The 918 Concept can operate in either electric mode or gasoline mode, or a blended mode of both, making it a parallel hybrid. This is the more efficient way to create a hybrid car (“series” hybrids aren’t as efficient in terms of pure MPG savings). Porsche says there are four modes that the 918 Spyder can drive in, either dialing in more performance or more efficiency per the driver’s request.
Concepts being concepts, this 918 isn’t available for sale. The company is carefully watching how the consumers will react to performance cars with a green edge (Tesla already sells its 6-figure roadster, while Ferrari’s hybrid sports car from this week’s Geneva show will prove instructive for the German company, too). If you’re really burning for a Porsche hybrid, you’ll be able to buy one shortly: the Cayenne SUV will offer a hybrid model at the end of this year.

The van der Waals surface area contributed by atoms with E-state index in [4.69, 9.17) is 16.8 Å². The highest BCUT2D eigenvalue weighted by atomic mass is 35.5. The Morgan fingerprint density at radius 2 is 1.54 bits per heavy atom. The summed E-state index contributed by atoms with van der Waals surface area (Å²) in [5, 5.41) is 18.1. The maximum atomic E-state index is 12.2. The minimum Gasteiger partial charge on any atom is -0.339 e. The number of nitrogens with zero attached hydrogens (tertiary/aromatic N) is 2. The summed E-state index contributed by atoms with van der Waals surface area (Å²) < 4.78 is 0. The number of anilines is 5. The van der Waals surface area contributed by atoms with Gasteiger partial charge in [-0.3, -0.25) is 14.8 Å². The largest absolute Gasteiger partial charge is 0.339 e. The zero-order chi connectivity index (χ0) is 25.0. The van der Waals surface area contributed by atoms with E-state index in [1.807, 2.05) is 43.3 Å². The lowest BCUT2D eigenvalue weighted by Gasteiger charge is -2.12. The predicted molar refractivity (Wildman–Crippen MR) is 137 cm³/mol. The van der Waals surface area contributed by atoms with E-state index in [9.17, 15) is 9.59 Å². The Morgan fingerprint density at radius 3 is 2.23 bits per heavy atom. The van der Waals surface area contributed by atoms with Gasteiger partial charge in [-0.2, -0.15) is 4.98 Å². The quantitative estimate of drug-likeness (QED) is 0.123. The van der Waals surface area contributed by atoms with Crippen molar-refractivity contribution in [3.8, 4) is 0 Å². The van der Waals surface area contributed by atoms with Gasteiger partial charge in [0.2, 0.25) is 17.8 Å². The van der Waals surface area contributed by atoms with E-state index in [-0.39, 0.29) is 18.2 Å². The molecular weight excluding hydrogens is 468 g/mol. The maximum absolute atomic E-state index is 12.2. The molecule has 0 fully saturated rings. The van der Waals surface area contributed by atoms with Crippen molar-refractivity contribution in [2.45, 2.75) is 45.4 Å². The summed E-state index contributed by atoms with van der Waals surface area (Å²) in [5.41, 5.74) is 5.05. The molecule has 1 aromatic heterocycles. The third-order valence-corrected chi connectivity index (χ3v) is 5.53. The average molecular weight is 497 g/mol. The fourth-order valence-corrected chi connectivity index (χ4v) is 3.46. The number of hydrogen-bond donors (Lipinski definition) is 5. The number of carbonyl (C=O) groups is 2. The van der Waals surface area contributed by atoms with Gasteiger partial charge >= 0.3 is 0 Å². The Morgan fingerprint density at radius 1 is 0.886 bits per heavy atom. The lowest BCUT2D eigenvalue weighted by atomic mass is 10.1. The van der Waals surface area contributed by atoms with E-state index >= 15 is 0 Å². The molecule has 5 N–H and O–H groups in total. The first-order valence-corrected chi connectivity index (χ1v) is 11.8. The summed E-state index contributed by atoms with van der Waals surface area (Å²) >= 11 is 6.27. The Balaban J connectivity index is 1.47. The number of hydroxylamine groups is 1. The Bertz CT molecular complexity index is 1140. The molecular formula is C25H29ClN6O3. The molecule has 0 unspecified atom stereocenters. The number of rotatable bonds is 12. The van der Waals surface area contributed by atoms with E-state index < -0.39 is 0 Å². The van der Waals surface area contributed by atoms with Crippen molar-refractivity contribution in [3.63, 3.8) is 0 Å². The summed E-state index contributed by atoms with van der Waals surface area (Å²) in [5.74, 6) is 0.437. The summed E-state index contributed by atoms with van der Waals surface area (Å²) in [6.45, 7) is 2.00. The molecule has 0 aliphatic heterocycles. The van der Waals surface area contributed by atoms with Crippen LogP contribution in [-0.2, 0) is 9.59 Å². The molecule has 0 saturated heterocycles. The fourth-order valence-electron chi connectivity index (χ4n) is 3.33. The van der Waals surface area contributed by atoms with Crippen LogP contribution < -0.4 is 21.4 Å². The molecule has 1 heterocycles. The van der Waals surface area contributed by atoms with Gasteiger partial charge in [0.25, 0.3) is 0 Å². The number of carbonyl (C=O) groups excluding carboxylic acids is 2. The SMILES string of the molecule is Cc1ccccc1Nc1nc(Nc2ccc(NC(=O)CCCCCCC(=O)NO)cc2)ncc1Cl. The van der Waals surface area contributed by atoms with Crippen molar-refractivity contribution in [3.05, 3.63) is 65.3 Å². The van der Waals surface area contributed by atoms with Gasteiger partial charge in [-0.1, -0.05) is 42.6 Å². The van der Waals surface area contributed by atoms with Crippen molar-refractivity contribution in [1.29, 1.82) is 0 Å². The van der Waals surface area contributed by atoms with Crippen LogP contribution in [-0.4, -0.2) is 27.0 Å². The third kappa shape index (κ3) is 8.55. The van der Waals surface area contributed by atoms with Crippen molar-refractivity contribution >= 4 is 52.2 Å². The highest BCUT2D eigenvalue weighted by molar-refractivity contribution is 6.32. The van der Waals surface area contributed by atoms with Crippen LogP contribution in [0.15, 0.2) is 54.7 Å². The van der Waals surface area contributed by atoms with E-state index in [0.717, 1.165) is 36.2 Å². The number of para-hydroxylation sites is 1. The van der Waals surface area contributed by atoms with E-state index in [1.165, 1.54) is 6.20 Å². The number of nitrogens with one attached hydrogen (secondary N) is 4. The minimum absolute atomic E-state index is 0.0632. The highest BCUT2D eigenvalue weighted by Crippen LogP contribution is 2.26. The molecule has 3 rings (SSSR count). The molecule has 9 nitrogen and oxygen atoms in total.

In this installment of the John McClure archives, the November 7, 1954 running of the Orange Empire National Sportscar Races at March Air Force Base. It is a real treat seeing the racing action ahead of scores of aluminum planes in the background.
Unfortunately, the Briggs Cunningham team that swept the previous year’s race was a no-show. This race, however, was significant for Porschefiles as the first US race run by a 550 Spyder. Sadly, the car crashed and burned in practice with the driver escaping reasonably unscathed. Instead, Ferraris ruled the day, with 7 of the top 10 spots in the featured over-1500cc race. Also in the film is a parade lap of Historic cars (teens and 20s).
Cliff has race results over on Etceterini.